|Johan, at Berkley Bob's|
Do you want to hear about hunger and hard times in the not-so-distant past? Johan (Ioan) is from Romania. I met him and his mother when he moved here from Canada. She is a delightful woman, a writer of original fairy tales. Johan is on his way back to Romania today because Florica is ill. She no longer writes stories. I asked Johan to write about the hunger he experienced. The piece following is the first portion of what her wrote. I will correct his work and publish it in three parts. His writing needs very little corrections. Johan is 60. His mother is 81.
I got up around 9 am on another beautiful Florida morning. I have been here for two months in a winter escape from Romania, a little insane thing to do given my available finances and my precarious business situation back in Romania. Then again, what is sane or insane. We are all relating the definitions of society norms from educated psychologists, psychiatrists, communication specialists. They are the ones that define the sanity, what the surrounding community allows. Once in awhile they try to push those boundaries, finding sane excuses for insane behaviors.
I am curious if they had been born in an Amazonian- or Borneo-man-eating tribe how would they define hunger. For most of the Western world this is limited to “Oh, shit! My fridge is half empty. I must go to the store to get eggs, milk, butter, ham, bacon and another two-dozen necessary items that will make me feel happy and secure the next three days or so.”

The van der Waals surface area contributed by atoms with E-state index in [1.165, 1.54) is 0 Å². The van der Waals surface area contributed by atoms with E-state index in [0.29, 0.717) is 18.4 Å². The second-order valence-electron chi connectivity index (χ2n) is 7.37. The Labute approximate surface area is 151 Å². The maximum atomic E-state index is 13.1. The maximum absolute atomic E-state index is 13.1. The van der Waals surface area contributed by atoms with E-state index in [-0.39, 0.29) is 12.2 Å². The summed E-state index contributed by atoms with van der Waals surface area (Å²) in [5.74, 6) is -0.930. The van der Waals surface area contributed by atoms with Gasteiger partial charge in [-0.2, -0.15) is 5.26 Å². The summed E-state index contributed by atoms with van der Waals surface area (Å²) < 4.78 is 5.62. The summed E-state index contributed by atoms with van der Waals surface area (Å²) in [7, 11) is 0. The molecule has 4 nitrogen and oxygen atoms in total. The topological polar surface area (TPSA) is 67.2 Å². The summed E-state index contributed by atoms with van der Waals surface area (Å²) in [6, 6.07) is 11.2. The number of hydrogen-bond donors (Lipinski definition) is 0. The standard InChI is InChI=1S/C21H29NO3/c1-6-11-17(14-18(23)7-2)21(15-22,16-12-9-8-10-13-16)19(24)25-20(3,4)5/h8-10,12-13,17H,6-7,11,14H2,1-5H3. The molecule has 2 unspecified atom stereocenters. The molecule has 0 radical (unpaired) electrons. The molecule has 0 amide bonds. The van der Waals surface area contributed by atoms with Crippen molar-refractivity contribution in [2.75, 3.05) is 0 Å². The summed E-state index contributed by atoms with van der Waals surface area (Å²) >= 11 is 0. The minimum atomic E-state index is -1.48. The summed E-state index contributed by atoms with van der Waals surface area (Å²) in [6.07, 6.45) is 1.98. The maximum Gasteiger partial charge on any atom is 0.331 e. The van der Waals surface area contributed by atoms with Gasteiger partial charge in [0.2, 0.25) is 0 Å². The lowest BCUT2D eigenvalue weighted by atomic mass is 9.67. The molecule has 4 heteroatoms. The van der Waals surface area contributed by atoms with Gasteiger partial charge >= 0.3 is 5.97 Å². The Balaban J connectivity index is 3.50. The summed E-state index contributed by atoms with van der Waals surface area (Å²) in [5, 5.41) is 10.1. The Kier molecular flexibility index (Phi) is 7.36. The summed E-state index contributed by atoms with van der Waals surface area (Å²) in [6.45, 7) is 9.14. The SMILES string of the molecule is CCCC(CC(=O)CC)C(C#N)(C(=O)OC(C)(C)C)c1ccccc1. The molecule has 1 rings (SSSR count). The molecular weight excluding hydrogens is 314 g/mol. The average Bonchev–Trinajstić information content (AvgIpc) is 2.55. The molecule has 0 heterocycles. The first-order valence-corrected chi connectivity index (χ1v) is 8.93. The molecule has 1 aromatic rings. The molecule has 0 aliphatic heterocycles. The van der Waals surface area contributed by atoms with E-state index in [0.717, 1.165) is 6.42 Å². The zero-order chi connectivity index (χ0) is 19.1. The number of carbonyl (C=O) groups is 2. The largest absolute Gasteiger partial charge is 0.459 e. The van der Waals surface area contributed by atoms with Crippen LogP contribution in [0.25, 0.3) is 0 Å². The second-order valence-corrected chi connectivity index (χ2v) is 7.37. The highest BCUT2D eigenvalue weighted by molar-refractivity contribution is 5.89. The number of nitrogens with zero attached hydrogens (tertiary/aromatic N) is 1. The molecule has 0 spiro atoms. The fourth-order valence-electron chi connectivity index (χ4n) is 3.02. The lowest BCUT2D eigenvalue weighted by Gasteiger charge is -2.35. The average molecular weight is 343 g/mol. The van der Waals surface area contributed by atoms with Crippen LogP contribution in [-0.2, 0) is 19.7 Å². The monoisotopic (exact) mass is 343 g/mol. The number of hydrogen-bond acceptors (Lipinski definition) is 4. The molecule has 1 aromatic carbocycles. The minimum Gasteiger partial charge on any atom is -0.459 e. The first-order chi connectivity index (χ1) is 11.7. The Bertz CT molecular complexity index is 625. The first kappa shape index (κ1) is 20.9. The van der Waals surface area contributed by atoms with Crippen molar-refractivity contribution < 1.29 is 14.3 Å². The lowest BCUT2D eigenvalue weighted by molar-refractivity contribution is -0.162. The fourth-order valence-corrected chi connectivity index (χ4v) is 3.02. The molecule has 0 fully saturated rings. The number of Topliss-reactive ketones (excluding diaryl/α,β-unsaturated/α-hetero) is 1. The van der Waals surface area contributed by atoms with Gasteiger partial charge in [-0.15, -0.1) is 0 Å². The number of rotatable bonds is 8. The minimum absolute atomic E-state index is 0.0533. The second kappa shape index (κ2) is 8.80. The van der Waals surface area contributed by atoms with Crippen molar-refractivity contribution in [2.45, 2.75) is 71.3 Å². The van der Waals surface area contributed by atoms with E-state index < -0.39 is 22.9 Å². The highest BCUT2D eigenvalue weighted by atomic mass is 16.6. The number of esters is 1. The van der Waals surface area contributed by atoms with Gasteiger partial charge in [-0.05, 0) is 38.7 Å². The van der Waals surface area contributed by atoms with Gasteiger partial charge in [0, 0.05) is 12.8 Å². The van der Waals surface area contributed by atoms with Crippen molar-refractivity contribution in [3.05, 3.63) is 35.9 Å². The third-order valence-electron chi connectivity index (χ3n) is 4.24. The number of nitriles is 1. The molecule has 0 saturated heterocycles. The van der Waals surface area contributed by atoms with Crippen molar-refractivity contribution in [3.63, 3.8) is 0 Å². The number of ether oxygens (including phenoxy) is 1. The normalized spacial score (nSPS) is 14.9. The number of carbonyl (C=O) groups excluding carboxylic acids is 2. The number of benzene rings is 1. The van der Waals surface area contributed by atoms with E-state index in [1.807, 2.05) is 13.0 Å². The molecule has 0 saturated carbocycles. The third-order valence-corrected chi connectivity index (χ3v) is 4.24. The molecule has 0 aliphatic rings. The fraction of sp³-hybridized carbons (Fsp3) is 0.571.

Come on, you educated readers of this insane dissertation, how often were you really hungry? How often have you gotten up and your first and only thought was, “How, where, and what am I going to eat today?”
That strange sensation tickling my stomach makes me go the fridge, and after a quick inspection, I am reassured that for at least one more day I have enough to eat, so no reason to panic. I can keep putting on paper those thoughts and childhood memories of hunger.
When I was twelve- or thirteen-years-old, I was living with my mom in Bucharest, Romania, and going to junior high. Things were simple and easy. Mom was divorced from dad for five-years already. She worked hard on her career as a folklorist, ethnographer, and great mom. (Florica, his mother, has a PhD in Linguistic Anthropology.) She worked six days each week. The communist party was making sure that Sunday, one rest day per week, was more than enough for everybody. They also told and directed everyone where they could work, how much bread, butter or meat they were allowed and issued each family coupons for rations.
Don’t you love it when some Big Brother looks after you? Did it matter that it was almost impossible to travel outside the country or that you could not speak your mind freely for fear of ending up hungry and beaten up in a dark prison cell. After all, they gave anyone who stayed in line the right to work, inexpensive apartment rentals and survival food coupons.
If you are enjoying this so far, it gets better. If you are enjoying this, please leave encouraging words for Johan. He doubts if this would be interesting or relevant. Is there anything about hard times you would like for him to write about in the future?